Written by Daniel Greenfield
It is unknown whether Bin Laden is still alive or not, but his goals are being met...East vs. West, and Islam is winning..
Osama Bin Laden's 1996 fatwa against America was the first domino in a chain of events that was meant to accomplish three goals.
Phase 2 is now well under way. And America and European warplanes are bombing Libya to help clear the way for it. Just as we already did in Yugoslavia and Iraq. It is unknown whether Bin Laden is still alive or not, but his goals are being met. Muslims now see the defeat of Western civilization as an important and an achievable goal. Our democracy and nation building efforts have toppled much of the old order, and those best positioned to benefit from it are the Islamists.
The East underestimated the sheer amount of firepower that the West had at its disposal, but the West once again underestimated how well the East could use its strength against it, corrupt its purposes and make it serve its goals instead.
As the physically weaker civilization, the East adapts better than the West does. The byzantine cleverness of its plotting often dead ends in self-delusion, it has a weakness for conspiracy theories and its organizations and structures are rotted through at every level-- but it also adjusts itself to a situation. While the West dusts off its old set of tactics and principles, striving to apply them to every situation.
When Al Qaeda first attacked us, we treated it as a criminal problem. But when their attacks escalated and killed thousands of Americans, we treated it as a war. The flexibility problem was obvious. We could only categorize the threat either as a police problem or as a war, nothing in between.
The United States had only a limited tradition of domestic political terrorism. And has no idea how to deal with external political terrorism aimed at taking over the country. Communism was badly fumbled for the same reason, it was not conventional crime or warfare. And even though it was a real menace, the authorities could not address it, because they could not categorize it. Islam represents the same problem.
After centuries of intermittent conflict, and two decades of rising terror, we are still unable to meaningfully classify the enemy, define who he is and what his numbers are. Our tradition of protecting political dissent and religious freedom causes us to divide those who directly commit the violence, from those who indirectly commit the violence. But that is an artificial distinction that the enemy does not make. Terrorist organizations have political and military arms only as an operational distinction. Both are part of the same cause and committed to the same goal.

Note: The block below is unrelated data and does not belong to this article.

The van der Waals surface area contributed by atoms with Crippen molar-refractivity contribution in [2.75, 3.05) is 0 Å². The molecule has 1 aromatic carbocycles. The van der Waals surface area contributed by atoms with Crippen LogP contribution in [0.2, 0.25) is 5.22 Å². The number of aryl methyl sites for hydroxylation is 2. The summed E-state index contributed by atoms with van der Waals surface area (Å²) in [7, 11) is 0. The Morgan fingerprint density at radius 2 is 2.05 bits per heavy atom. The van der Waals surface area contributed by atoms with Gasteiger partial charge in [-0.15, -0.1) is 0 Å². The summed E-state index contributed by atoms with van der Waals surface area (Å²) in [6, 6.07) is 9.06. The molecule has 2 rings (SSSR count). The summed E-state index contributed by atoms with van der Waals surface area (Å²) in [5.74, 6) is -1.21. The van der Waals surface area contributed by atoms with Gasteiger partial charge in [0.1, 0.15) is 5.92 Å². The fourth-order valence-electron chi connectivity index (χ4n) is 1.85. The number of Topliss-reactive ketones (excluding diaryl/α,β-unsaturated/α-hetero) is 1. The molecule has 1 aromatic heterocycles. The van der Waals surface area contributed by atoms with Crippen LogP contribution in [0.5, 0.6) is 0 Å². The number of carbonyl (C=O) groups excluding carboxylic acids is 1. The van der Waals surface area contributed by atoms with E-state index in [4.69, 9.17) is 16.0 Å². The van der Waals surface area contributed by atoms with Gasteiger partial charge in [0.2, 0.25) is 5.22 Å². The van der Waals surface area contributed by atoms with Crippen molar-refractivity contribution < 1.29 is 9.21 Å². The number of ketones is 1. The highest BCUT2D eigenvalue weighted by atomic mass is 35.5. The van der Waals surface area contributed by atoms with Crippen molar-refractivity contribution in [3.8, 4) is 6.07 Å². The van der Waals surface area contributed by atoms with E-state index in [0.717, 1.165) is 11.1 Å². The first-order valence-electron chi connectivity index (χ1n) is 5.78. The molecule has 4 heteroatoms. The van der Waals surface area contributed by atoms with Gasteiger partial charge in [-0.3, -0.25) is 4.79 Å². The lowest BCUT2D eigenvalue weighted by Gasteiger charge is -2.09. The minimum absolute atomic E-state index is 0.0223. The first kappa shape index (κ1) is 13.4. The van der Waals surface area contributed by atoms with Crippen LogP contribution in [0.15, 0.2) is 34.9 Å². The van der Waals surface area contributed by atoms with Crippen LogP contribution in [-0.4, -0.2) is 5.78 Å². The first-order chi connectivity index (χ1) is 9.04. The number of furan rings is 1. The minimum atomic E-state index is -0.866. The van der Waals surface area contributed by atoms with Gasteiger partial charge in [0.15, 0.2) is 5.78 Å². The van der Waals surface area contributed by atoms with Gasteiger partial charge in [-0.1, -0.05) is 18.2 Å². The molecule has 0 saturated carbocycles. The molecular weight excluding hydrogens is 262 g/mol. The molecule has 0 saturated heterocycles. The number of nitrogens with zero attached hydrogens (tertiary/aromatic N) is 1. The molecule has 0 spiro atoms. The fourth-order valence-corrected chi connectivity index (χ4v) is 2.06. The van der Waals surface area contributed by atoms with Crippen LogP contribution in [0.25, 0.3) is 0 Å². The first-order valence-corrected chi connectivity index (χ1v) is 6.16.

For all its hostility to progress, Muslims have quickly found forms and structures that can function in the West. And move toward conquering it. Structures that are ideologically camouflaged within the protected zones of Western beliefs so that they cannot be touched. The West has been able to do nothing of the kind. Even when it has brought its armies into Muslim lands, they have been swiftly leveraged by the locals to support existing factions. Rather than imposing our standards and our values on them, we have become unpaid mercenaries in their wars.
We tried to export our political systems with the force of arms, except we assumed that our political system was the natural baseline of all societies once the tyrants are removed from the equation. We still assume that right now. And so rather than imposing our systems, we instead strive to identify the Tojos, Hitlers and Mussolinis, sweeping them away and expecting a better world to form in their absence. We assume that the laws we live by are universal, but while they might be ideal, they are not culturally universal.
Western structure is strengthening but inflexible. It makes for better institutions, but limited freedom of action. Eastern lack of structure makes for immediate flexibility. A shape that can be poured into any container while retaining its essential nature. Exporting Western structures to the East is meaningless unless they change the nature of the region. And it is easy to pour Muslim immigrants into Western containers without actually changing their basic attitudes.